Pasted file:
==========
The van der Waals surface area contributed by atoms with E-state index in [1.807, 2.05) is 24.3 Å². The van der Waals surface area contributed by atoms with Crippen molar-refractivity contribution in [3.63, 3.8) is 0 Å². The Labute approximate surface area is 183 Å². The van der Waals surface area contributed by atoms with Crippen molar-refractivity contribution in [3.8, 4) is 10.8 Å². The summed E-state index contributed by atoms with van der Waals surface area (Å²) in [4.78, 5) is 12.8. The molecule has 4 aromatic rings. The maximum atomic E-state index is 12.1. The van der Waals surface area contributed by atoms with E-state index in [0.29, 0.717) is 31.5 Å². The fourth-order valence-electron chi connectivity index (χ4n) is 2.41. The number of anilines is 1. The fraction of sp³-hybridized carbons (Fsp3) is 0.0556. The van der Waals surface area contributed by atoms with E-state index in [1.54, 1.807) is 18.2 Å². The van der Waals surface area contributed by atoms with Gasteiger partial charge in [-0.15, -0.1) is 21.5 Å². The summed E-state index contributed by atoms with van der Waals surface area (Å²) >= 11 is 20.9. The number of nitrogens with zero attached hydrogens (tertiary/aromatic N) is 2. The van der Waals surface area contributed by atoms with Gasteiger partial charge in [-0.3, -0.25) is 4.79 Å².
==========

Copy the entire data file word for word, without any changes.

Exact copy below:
The van der Waals surface area contributed by atoms with E-state index in [1.807, 2.05) is 24.3 Å². The van der Waals surface area contributed by atoms with Crippen molar-refractivity contribution in [3.63, 3.8) is 0 Å². The Labute approximate surface area is 183 Å². The van der Waals surface area contributed by atoms with Crippen molar-refractivity contribution in [3.8, 4) is 10.8 Å². The summed E-state index contributed by atoms with van der Waals surface area (Å²) in [4.78, 5) is 12.8. The molecule has 4 aromatic rings. The maximum atomic E-state index is 12.1. The van der Waals surface area contributed by atoms with E-state index in [0.29, 0.717) is 31.5 Å². The fourth-order valence-electron chi connectivity index (χ4n) is 2.41. The number of anilines is 1. The fraction of sp³-hybridized carbons (Fsp3) is 0.0556. The van der Waals surface area contributed by atoms with E-state index in [1.54, 1.807) is 18.2 Å². The van der Waals surface area contributed by atoms with Gasteiger partial charge in [-0.15, -0.1) is 21.5 Å². The summed E-state index contributed by atoms with van der Waals surface area (Å²) >= 11 is 20.9. The number of nitrogens with zero attached hydrogens (tertiary/aromatic N) is 2. The van der Waals surface area contributed by atoms with Gasteiger partial charge in [-0.3, -0.25) is 4.79 Å².